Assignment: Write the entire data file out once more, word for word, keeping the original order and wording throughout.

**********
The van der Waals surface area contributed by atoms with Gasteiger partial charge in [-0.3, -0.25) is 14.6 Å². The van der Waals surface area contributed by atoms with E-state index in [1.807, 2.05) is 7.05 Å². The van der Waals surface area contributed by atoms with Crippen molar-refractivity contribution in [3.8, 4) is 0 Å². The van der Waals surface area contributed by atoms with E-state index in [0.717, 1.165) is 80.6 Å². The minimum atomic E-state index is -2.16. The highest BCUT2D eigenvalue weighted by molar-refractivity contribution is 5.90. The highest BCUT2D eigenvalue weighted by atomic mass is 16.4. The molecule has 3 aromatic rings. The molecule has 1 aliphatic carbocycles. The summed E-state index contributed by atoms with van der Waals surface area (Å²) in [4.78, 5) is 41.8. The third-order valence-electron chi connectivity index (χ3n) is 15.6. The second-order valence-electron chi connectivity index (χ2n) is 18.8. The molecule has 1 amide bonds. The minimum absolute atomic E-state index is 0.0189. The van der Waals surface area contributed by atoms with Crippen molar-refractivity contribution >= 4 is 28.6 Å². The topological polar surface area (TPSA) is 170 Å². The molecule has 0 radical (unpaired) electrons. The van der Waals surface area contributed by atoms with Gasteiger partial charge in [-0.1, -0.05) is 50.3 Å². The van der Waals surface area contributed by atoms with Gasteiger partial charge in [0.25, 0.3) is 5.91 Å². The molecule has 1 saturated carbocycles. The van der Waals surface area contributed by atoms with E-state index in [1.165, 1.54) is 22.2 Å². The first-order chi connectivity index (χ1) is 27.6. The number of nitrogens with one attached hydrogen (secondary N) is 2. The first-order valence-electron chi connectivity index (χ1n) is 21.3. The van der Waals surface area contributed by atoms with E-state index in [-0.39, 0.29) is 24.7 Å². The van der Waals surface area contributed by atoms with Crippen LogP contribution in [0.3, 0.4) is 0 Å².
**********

The van der Waals surface area contributed by atoms with Gasteiger partial charge in [-0.3, -0.25) is 14.6 Å². The van der Waals surface area contributed by atoms with E-state index in [1.807, 2.05) is 7.05 Å². The van der Waals surface area contributed by atoms with Crippen molar-refractivity contribution in [3.8, 4) is 0 Å². The van der Waals surface area contributed by atoms with E-state index in [0.717, 1.165) is 80.6 Å². The minimum atomic E-state index is -2.16. The highest BCUT2D eigenvalue weighted by molar-refractivity contribution is 5.90. The highest BCUT2D eigenvalue weighted by atomic mass is 16.4. The molecule has 3 aromatic rings. The molecule has 1 aliphatic carbocycles. The summed E-state index contributed by atoms with van der Waals surface area (Å²) in [4.78, 5) is 41.8. The third-order valence-electron chi connectivity index (χ3n) is 15.6. The second-order valence-electron chi connectivity index (χ2n) is 18.8. The molecule has 1 amide bonds. The minimum absolute atomic E-state index is 0.0189. The van der Waals surface area contributed by atoms with Crippen molar-refractivity contribution >= 4 is 28.6 Å². The topological polar surface area (TPSA) is 170 Å². The molecule has 0 radical (unpaired) electrons. The van der Waals surface area contributed by atoms with Gasteiger partial charge in [-0.1, -0.05) is 50.3 Å². The van der Waals surface area contributed by atoms with Gasteiger partial charge in [0.25, 0.3) is 5.91 Å². The molecule has 1 saturated carbocycles. The van der Waals surface area contributed by atoms with E-state index in [1.165, 1.54) is 22.2 Å². The first-order chi connectivity index (χ1) is 27.6. The number of nitrogens with one attached hydrogen (secondary N) is 2. The first-order valence-electron chi connectivity index (χ1n) is 21.3. The van der Waals surface area contributed by atoms with E-state index in [-0.39, 0.29) is 24.7 Å². The van der Waals surface area contributed by atoms with Crippen LogP contribution in [0.3, 0.4) is 0 Å².